How to Fix Lack of Communication in a Relationship

how to fix a lack of communication

How to Fix Lack of Communication in a Relationship

It’s amazing to me that certain things aren’t taught in school, like how to engage in effective dialogue or how to do your taxes.  I mean, I know I certainly haven’t used Pythagorean’s Theorem since Math 30 in grade 12, but I have certainly had to learn how to talk, listen, do my taxes, change a car battery and clean an oven all on my own – life skills used regularly! 

Hmmm..something is missing here…..

We Can All Talk Talk Talk But Can We Communicate?

Just because we can all talk, does not mean we know how to communicate effectively. The art of communication skills is a learned and practiced skill.  

Add in perceived conflict or high-stakes emotions, and unless you are truly committed to the art of truly conversing, it’s almost impossible to clearly communicate AND be heard or validate the other side of the discussion.  

Most of us actually do not realize that high-stakes conversations need to be carved out when emotions are regulated and managed, and expectations are reasonable. 

Again, why isn’t this taught in school?!

Not knowing how to manage your emotions or check yourself will intercept your ultimate goals and blow everything up.  For example, your ultimate goal may be to have a respectful exchange with your ex-spouse for the kids, but every time you talk to each other, your defence mechanism is triggered and you end up in a yelling match about who should be buying underwear.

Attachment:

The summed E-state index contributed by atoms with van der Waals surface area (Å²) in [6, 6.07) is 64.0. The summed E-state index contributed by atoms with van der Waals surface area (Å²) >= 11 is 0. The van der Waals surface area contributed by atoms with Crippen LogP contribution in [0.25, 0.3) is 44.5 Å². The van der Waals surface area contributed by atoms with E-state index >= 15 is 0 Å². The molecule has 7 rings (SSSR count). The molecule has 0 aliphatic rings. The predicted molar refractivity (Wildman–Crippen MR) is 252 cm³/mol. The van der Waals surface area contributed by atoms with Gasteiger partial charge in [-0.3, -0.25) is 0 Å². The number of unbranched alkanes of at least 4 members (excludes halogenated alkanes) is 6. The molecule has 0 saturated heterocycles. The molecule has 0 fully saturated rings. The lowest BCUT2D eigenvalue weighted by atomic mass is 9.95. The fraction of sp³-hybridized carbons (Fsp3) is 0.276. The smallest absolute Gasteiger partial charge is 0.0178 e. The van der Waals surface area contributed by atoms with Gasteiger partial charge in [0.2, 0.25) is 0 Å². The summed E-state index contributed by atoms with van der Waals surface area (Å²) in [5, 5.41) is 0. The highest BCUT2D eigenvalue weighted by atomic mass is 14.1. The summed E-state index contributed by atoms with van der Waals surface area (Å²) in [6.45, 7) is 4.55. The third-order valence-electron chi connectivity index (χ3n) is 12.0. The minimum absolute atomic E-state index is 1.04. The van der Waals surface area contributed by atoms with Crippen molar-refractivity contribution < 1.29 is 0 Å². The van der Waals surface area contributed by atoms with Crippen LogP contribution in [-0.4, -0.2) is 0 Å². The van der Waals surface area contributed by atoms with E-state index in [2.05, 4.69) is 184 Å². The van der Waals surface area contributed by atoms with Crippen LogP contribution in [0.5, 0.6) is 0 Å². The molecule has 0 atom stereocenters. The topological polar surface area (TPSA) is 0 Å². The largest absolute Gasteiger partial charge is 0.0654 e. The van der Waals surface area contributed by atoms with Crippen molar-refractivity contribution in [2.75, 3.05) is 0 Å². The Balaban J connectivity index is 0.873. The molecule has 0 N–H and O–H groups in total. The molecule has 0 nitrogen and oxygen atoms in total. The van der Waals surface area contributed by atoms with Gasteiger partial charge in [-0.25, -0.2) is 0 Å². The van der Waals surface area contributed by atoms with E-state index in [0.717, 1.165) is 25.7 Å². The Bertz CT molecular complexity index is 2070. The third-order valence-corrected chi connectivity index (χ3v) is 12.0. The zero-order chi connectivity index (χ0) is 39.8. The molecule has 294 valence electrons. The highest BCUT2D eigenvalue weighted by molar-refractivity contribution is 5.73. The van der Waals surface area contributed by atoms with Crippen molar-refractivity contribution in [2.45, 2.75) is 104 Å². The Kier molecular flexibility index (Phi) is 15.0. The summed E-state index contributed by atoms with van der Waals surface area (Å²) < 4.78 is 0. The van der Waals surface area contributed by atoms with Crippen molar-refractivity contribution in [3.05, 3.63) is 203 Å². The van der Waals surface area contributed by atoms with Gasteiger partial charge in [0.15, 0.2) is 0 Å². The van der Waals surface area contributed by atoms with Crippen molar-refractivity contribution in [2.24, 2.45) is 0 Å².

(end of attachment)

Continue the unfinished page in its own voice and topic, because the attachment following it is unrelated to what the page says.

What Causes Lack of Communication in Relationships?

The main things that cause a lack of good communication in a relationship are finances, infidelity, control and time. A communication breakdown can easily occur while managing these issues. Usually, emotions and expectations are a significant part of the reason that these hot button topics cause conflict and communication problems.

The other side of the issue is that we typically want to get defensive during these conversations and protect ourselves. This only serves to add to the problem by creating a stalemate.

Getting Defensive is Common 

It’s human nature to get defensive. That is our reptilian brain kicking in – our fight or flight mechanism.  We automatically go into full protection mode when we feel threatened, even with words.  One cannot effectively make any sort of logical decision or remark when in this state.  Scientifically, it is pure emotion – and what I mean by that, is all the blood is in our emotional brain, and our logical brain is devoid of fuel.  

How Can We Solve Lack of Communication?

We can, however, learn to recognize when this is happening, and how to regulate ourselves before saying something or making a decision that we will ultimately regret.  We can learn to recognize how long it takes for us to calm ourselves and get back into logical thinking.

We can learn what tools we can use to calm or regulate ourselves in order to continue the productive dialogue.

Manage Your Ego

How do we set our ego aside, and communicate our feelings, thoughts and actions safely knowing that the other side is without judgement, hearing, validating, understanding and then formulating their response?